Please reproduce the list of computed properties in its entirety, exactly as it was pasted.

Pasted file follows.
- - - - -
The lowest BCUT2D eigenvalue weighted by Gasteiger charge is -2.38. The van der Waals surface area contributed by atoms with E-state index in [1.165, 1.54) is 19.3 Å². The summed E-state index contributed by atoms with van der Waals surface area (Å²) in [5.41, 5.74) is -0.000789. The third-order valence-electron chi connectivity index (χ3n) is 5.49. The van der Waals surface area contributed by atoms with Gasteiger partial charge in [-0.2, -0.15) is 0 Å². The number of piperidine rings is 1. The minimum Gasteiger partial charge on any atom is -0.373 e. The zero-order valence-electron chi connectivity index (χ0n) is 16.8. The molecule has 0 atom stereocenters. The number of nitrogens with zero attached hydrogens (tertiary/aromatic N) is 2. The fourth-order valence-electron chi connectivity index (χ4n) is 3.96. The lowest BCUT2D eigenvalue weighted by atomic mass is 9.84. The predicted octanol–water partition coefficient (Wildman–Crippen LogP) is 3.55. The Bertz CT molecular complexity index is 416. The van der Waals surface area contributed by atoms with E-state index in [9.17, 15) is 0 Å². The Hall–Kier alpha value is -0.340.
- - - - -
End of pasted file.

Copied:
The lowest BCUT2D eigenvalue weighted by Gasteiger charge is -2.38. The van der Waals surface area contributed by atoms with E-state index in [1.165, 1.54) is 19.3 Å². The summed E-state index contributed by atoms with van der Waals surface area (Å²) in [5.41, 5.74) is -0.000789. The third-order valence-electron chi connectivity index (χ3n) is 5.49. The van der Waals surface area contributed by atoms with Gasteiger partial charge in [-0.2, -0.15) is 0 Å². The number of piperidine rings is 1. The minimum Gasteiger partial charge on any atom is -0.373 e. The zero-order valence-electron chi connectivity index (χ0n) is 16.8. The molecule has 0 atom stereocenters. The number of nitrogens with zero attached hydrogens (tertiary/aromatic N) is 2. The fourth-order valence-electron chi connectivity index (χ4n) is 3.96. The lowest BCUT2D eigenvalue weighted by atomic mass is 9.84. The predicted octanol–water partition coefficient (Wildman–Crippen LogP) is 3.55. The Bertz CT molecular complexity index is 416. The van der Waals surface area contributed by atoms with E-state index in [9.17, 15) is 0 Å². The Hall–Kier alpha value is -0.340.